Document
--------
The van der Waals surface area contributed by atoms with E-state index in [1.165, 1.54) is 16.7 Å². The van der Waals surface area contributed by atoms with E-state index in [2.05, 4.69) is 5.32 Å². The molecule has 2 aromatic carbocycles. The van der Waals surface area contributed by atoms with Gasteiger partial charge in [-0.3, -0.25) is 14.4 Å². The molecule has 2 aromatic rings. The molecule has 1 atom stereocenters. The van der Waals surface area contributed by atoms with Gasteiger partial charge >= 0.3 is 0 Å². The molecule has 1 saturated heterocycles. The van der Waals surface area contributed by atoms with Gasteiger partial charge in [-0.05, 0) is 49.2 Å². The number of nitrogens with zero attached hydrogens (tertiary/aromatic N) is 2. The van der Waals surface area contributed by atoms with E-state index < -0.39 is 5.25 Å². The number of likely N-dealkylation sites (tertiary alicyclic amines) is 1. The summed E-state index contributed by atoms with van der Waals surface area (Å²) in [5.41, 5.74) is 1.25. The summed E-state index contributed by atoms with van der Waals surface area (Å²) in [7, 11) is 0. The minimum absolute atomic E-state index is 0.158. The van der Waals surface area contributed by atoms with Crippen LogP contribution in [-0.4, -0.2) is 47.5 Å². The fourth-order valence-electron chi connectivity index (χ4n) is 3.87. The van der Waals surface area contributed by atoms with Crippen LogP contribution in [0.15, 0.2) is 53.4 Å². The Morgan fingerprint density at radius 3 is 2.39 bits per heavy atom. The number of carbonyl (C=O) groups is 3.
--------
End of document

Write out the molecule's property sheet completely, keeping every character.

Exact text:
The van der Waals surface area contributed by atoms with E-state index in [1.165, 1.54) is 16.7 Å². The van der Waals surface area contributed by atoms with E-state index in [2.05, 4.69) is 5.32 Å². The molecule has 2 aromatic carbocycles. The van der Waals surface area contributed by atoms with Gasteiger partial charge in [-0.3, -0.25) is 14.4 Å². The molecule has 2 aromatic rings. The molecule has 1 atom stereocenters. The van der Waals surface area contributed by atoms with Gasteiger partial charge >= 0.3 is 0 Å². The molecule has 1 saturated heterocycles. The van der Waals surface area contributed by atoms with Gasteiger partial charge in [-0.05, 0) is 49.2 Å². The number of nitrogens with zero attached hydrogens (tertiary/aromatic N) is 2. The van der Waals surface area contributed by atoms with E-state index < -0.39 is 5.25 Å². The number of likely N-dealkylation sites (tertiary alicyclic amines) is 1. The summed E-state index contributed by atoms with van der Waals surface area (Å²) in [5.41, 5.74) is 1.25. The summed E-state index contributed by atoms with van der Waals surface area (Å²) in [7, 11) is 0. The minimum absolute atomic E-state index is 0.158. The van der Waals surface area contributed by atoms with Crippen LogP contribution in [-0.4, -0.2) is 47.5 Å². The fourth-order valence-electron chi connectivity index (χ4n) is 3.87. The van der Waals surface area contributed by atoms with Crippen LogP contribution in [0.15, 0.2) is 53.4 Å². The Morgan fingerprint density at radius 3 is 2.39 bits per heavy atom. The number of carbonyl (C=O) groups is 3.